It wasn't just her message – that being smart was cool and the world needed capable girls to take the reins – it was her manner. Confident enough to ad lib; bold enough to defy convention and embrace members of the schoolgirl audience on her knees; smart – and attractive – enough to have a man like Barack Obama in tow.
It was a hard act to follow. The same day in Scotland, education secretary Fiona Hyslop unveiled details of the long-awaited initiative that should help Scotland create a small army of Michelle Obamas: the Curriculum for Excellence. But compared with the First Lady's no-nonsense advice, the changes sounded nebulous and vague and prompted a plethora of media explanations the next day.
The idea is to make school education more relevant to young people and modern life, said The Scotsman. Radical changes will attempt to move teaching away from rote learning, said the Herald. The proposals will place greater emphasis on independent learning, said BBC online. Scottish pupils are to learn traditional subjects by applying them to the study of broad topics, such as flight, the oceans, or France, said the Times.
What's certain is that mistakes in reading, writing and spelling will henceforth be picked up in all lessons – not just English. Literacy work will study abbreviated forms of English such as text-speak and help children decide when they are acceptable. Maths will involve personal finance, and science will focus on the environment, to make subjects relevant. Above all, there will be crossover between discrete subject areas – either the slippery slope towards teaching generalised twaddle, or a long-overdue acknowledgement that teaching subjects in silos has nothing to do with reality. History classrooms, for example, have long been covered with maps. Without some knowledge of geography and economics, it's hard to understand why countries have clashed over borders, space and resources.
But are teachers currently the renaissance men and women needed to confidently cross subject boundaries? A truly broad education is an admirable aim, but it demands a lot more of teachers than sticking to what's always been and runs the risk of producing pupils who are jacks of all subjects but masters of none.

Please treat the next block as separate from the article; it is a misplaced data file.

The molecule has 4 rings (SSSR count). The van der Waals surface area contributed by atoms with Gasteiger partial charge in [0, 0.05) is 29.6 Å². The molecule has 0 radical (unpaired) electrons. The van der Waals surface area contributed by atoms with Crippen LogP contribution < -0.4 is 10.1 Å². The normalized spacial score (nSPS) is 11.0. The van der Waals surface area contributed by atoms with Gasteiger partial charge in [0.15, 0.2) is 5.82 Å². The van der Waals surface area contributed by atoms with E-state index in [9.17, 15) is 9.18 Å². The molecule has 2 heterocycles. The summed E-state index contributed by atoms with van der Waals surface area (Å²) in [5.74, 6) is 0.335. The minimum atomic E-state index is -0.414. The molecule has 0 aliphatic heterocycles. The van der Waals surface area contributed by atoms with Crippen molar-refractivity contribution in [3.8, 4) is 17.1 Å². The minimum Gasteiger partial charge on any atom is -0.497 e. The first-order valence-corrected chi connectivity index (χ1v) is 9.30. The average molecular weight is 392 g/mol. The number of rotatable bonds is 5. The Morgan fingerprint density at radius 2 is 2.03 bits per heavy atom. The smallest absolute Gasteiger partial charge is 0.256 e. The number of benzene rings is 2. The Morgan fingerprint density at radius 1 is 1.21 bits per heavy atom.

And there is another difficulty. Literacy and numeracy actually come bottom in the list of skills Scottish businesses find lacking in young people. The Future Skills Scotland Employer Survey 2004 shows the skills most commonly missing are planning and organising, customer handling and problem solving. And all the evidence shows these largely behavioural skills are acquired in the first three years of life when 50 per cent of our language skills are put in place. So, for many children, the Curriculum for Excellence will come too late.
Former Wise Group boss Alan Sinclair asks in his Work Foundation pamphlet How Small Children Make a Big Difference why so many children reach working age without acquiring the fundamental attributes needed to open an employer's door. "Where and at what age do you learn to speak and listen, get on with others and take some initiative? We form these critical attributes in the first years of our lives, in the womb, on our parents' knees and before we ever set a tiny foot in a primary school," he says.
He goes on: "We have a topsy-turvy investment strategy. We invest most of our resources where it will do least good – in the later years of education and in particular on graduates. By contrast, in years nought to five, where the best research indicates the return on investment is likely to be highest, we invest the least."
In this sense, Scotland is a remedial not a learning society – spending time and money with diminishing rates of success to retro-fit skills on to adults who should have acquired them as toddlers.
In the Organisation for Economic Co-operation and Development, the UK is in the bottom quarter of member countries in getting young people into work, education or training.
Perhaps, then, we should consider that councils such as Glasgow might have a point in their objection to the government's smaller class size policy. Instead of using the concordat education cash for cutting primary 1-3 classes to 18 as agreed, Glasgow has taken advantage of falling rolls to let teachers go and not replace them, and instead spend the cash on "nurture classes" for toddlers who need the most help. As a result, the teacher-pupil ratio has stayed broadly constant, and Glasgow has contributed a large part of the 1,000 "missing" Scottish teachers who left the profession last year and were not replaced.
Admittedly, it is not clear all of Glasgow's saved cash has actually been spent on early years – and without a massive transfer into nurseries and social work, much of the "nurture class" effort will still be remedial.
And the education convener's weekend statement describing SNP class size policy as "irresponsible" is not perhaps the best way to open dialogue.
But before Glasgow spends 47 million introducing class sizes of 18 – the equivalent of six new primary schools – the council is entitled to ask questions. Misgivings have already been voiced by commentators such as Scottish Parent Teacher Council veteran Judith Gillespie, who argues that children face social disruption when their smaller cohort has to mingle with new faces in primary 4.
Questions about education policy abound and Ms Hyslop has been under constant pressure to resign. But the Curriculum for Excellence is a bold step in the right direction, and the SNP must remain open to other radical policy proposals to attain the Obamas' educational dream for Scotland.